SCC: In Mostra is a spin-off of Musei in Mostra, a project in which more than twenty regional institutions presented themselves through a work of art of themselves, each one in its own booth. This year, In Mostra instead will present a proper exhibition with around 40 works of art, sometimes more than one for institutions. To organise the exhibition, at first, I went through all the collections and the materials that each institution could lend for the project. At that time, I had the vague idea of working with the grid, since it reminded me of both the urban organization of the city of Torino and of the exceptional institutional network devoted to contemporary art existing in Piedmont (with respect to the rest of Italy). I then became interested in trying to create a more complex narrative around the exhibition, by putting into question the very concept of the grid and the symbolic world associated with it. At that moment, I came across to the book by Italian philosopher Adriana Cavarero dedicated to the idea of inclination as a critic of rectitude, so I started playing with this idea to create a series of archipelagos of works of art belonging to different institutions able to start a dialogue with the space of In Mostra. For me the relationship with the actual space where the encounter between visitors and works of art will happen is as central as the concept around which the exhibition develops. Eventually, the selection of the works displayed became an organic process, trying to unfold the different approach to the idea of inclination through a back and forth between the exhibition, its display and the selection of the works. I had a great support from all the institutions involved and the Artissima staff.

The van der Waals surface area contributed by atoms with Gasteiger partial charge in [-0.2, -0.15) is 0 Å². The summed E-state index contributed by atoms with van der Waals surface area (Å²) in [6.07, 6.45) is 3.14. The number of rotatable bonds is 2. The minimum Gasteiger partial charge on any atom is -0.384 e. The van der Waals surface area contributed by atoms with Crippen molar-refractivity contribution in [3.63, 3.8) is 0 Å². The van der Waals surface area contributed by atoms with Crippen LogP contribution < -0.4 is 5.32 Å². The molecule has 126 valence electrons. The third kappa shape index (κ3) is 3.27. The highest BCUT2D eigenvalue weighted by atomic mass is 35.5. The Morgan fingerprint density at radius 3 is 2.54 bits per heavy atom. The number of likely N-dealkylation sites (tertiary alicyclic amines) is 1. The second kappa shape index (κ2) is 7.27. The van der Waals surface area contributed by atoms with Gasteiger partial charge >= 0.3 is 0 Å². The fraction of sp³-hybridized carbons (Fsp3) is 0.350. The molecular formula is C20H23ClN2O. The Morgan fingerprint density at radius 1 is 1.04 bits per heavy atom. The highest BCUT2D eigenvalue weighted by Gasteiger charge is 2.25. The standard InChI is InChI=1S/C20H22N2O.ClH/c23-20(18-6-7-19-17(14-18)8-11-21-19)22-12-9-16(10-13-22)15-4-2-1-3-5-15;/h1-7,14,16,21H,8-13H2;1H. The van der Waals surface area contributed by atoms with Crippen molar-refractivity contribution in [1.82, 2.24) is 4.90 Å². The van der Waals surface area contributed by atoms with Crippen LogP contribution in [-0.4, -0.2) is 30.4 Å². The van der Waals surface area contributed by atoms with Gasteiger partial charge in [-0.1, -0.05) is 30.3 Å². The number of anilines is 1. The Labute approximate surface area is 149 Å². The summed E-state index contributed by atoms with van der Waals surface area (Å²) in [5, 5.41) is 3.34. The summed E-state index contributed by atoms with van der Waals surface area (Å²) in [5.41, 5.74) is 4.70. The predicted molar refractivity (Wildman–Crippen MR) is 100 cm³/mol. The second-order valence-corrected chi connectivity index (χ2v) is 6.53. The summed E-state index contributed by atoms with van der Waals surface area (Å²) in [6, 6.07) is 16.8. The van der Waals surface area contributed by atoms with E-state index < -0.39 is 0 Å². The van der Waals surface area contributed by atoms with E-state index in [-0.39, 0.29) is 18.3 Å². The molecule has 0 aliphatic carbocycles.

WW: The theme and the title of the exhibition follow the notion of inclination. In your opinion why is the idea of inclination so captivating, and what levels of physical and metaphorical inclinations can we expect from the exhibition?
SCC: As expressed by Italian philosopher Adriana Cavarero, which inspired in many different ways the exhibition, the act of reclining towards something or someone relates to the idea of taking care, making someone recognizing that we are all vulnerable, precarious and in a state of mutual need of each others. By assuming an inclined posture we unbalance ourselves, losing our centre and autonomy, conditions traditionally associated with a vertical position. Historically this position links to the idea of rectitude, a prerogative inscribed in the male body, being men considered more able to control their inclinations. Therefore, to think about inclination and inclined position, it means to think in a different way the subject of politics and to the politics on the subjects. There is an urgency to realise on how the concept of inclination is part of the life of everyone – and even inscribed in the organization of particles that compose the entire universe, as we learned from the physics of the twentieth century. In In Mostra, visitors will be invited to reflect on the power of inclination through playful works such as Powerless structure of Elmgreen and Dragset, or more provocative ones such as Untitled (Basketball Drawing) by David Hammons. Other times, they will be invited to perform themselves the loss of balance with works such as the magnificent stairs by Gianni Colombo or by inclining towards the tiny and vulnerable head by Marisa Merz.